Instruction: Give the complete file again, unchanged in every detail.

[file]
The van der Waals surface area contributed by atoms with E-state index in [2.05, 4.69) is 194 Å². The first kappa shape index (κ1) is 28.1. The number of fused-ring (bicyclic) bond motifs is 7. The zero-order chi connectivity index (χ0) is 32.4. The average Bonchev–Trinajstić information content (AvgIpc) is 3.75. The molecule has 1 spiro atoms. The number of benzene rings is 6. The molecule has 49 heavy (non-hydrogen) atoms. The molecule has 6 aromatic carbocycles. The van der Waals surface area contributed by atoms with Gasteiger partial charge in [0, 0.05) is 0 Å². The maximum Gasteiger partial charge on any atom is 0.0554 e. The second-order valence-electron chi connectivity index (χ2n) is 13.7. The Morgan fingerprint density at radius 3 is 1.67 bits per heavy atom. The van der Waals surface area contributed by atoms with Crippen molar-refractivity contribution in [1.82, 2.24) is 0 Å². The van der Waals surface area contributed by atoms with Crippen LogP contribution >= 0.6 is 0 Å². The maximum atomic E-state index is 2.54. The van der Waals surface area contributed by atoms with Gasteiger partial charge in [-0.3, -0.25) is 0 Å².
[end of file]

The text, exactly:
The van der Waals surface area contributed by atoms with E-state index in [2.05, 4.69) is 194 Å². The first kappa shape index (κ1) is 28.1. The number of fused-ring (bicyclic) bond motifs is 7. The zero-order chi connectivity index (χ0) is 32.4. The average Bonchev–Trinajstić information content (AvgIpc) is 3.75. The molecule has 1 spiro atoms. The number of benzene rings is 6. The molecule has 49 heavy (non-hydrogen) atoms. The molecule has 6 aromatic carbocycles. The van der Waals surface area contributed by atoms with Gasteiger partial charge in [0, 0.05) is 0 Å². The maximum Gasteiger partial charge on any atom is 0.0554 e. The second-order valence-electron chi connectivity index (χ2n) is 13.7. The Morgan fingerprint density at radius 3 is 1.67 bits per heavy atom. The van der Waals surface area contributed by atoms with Crippen molar-refractivity contribution in [1.82, 2.24) is 0 Å². The van der Waals surface area contributed by atoms with Crippen LogP contribution >= 0.6 is 0 Å². The maximum atomic E-state index is 2.54. The van der Waals surface area contributed by atoms with Gasteiger partial charge in [-0.3, -0.25) is 0 Å².